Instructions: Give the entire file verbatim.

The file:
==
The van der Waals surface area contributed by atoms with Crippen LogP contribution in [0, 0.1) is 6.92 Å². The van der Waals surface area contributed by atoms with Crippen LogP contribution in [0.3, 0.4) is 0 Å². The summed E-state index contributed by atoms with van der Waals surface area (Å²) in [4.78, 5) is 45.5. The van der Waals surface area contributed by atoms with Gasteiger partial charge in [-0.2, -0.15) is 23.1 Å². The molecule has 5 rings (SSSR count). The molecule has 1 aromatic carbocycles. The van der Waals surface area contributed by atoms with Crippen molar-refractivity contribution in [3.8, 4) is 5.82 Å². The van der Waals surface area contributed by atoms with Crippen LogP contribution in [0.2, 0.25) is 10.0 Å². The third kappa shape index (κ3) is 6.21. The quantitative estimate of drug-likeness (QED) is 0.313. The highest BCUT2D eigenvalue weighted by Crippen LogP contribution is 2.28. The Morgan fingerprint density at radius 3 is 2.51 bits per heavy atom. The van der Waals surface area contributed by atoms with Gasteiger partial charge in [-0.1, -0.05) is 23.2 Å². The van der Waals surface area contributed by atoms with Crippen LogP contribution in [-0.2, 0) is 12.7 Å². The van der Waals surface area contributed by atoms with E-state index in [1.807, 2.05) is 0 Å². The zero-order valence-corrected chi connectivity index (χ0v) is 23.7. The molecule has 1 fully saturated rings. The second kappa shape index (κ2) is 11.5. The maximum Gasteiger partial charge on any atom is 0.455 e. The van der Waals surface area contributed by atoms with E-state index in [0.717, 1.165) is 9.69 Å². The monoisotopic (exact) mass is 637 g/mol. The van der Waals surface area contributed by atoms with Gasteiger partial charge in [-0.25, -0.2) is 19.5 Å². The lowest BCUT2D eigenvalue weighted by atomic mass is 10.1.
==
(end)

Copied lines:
The van der Waals surface area contributed by atoms with Crippen LogP contribution in [0, 0.1) is 6.92 Å². The van der Waals surface area contributed by atoms with Crippen LogP contribution in [0.3, 0.4) is 0 Å². The summed E-state index contributed by atoms with van der Waals surface area (Å²) in [4.78, 5) is 45.5. The van der Waals surface area contributed by atoms with Gasteiger partial charge in [-0.2, -0.15) is 23.1 Å². The molecule has 5 rings (SSSR count). The molecule has 1 aromatic carbocycles. The van der Waals surface area contributed by atoms with Crippen molar-refractivity contribution in [3.8, 4) is 5.82 Å². The van der Waals surface area contributed by atoms with Crippen LogP contribution in [0.2, 0.25) is 10.0 Å². The third kappa shape index (κ3) is 6.21. The quantitative estimate of drug-likeness (QED) is 0.313. The highest BCUT2D eigenvalue weighted by Crippen LogP contribution is 2.28. The Morgan fingerprint density at radius 3 is 2.51 bits per heavy atom. The van der Waals surface area contributed by atoms with Gasteiger partial charge in [-0.1, -0.05) is 23.2 Å². The van der Waals surface area contributed by atoms with Crippen LogP contribution in [-0.2, 0) is 12.7 Å². The van der Waals surface area contributed by atoms with E-state index in [1.807, 2.05) is 0 Å². The zero-order valence-corrected chi connectivity index (χ0v) is 23.7. The molecule has 1 fully saturated rings. The second kappa shape index (κ2) is 11.5. The maximum Gasteiger partial charge on any atom is 0.455 e. The van der Waals surface area contributed by atoms with E-state index in [0.717, 1.165) is 9.69 Å². The monoisotopic (exact) mass is 637 g/mol. The van der Waals surface area contributed by atoms with Gasteiger partial charge in [-0.25, -0.2) is 19.5 Å². The lowest BCUT2D eigenvalue weighted by atomic mass is 10.1.